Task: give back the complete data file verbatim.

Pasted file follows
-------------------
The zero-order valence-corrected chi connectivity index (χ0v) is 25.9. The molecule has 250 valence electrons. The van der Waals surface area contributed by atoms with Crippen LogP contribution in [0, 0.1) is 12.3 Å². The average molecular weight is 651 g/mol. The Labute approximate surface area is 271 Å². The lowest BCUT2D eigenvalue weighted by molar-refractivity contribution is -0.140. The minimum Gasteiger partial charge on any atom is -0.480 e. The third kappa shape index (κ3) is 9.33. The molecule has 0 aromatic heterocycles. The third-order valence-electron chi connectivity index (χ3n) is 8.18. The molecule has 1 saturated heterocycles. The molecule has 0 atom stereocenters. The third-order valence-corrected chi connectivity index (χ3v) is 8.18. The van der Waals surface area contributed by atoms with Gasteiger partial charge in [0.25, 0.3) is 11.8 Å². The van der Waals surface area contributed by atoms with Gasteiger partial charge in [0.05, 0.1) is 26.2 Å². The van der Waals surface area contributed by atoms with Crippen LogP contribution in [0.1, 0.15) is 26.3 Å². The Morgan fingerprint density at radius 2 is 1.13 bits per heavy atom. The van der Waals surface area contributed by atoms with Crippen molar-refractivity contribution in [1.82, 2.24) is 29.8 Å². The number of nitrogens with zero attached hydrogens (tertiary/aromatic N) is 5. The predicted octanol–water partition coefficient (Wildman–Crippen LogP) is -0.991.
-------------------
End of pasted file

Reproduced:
The zero-order valence-corrected chi connectivity index (χ0v) is 25.9. The molecule has 250 valence electrons. The van der Waals surface area contributed by atoms with Crippen LogP contribution in [0, 0.1) is 12.3 Å². The average molecular weight is 651 g/mol. The Labute approximate surface area is 271 Å². The lowest BCUT2D eigenvalue weighted by molar-refractivity contribution is -0.140. The minimum Gasteiger partial charge on any atom is -0.480 e. The third kappa shape index (κ3) is 9.33. The molecule has 0 aromatic heterocycles. The third-order valence-electron chi connectivity index (χ3n) is 8.18. The molecule has 1 saturated heterocycles. The molecule has 0 atom stereocenters. The third-order valence-corrected chi connectivity index (χ3v) is 8.18. The van der Waals surface area contributed by atoms with Gasteiger partial charge in [0.25, 0.3) is 11.8 Å². The van der Waals surface area contributed by atoms with Gasteiger partial charge in [0.05, 0.1) is 26.2 Å². The van der Waals surface area contributed by atoms with Crippen LogP contribution in [0.1, 0.15) is 26.3 Å². The Morgan fingerprint density at radius 2 is 1.13 bits per heavy atom. The van der Waals surface area contributed by atoms with Crippen molar-refractivity contribution in [1.82, 2.24) is 29.8 Å². The number of nitrogens with zero attached hydrogens (tertiary/aromatic N) is 5. The predicted octanol–water partition coefficient (Wildman–Crippen LogP) is -0.991.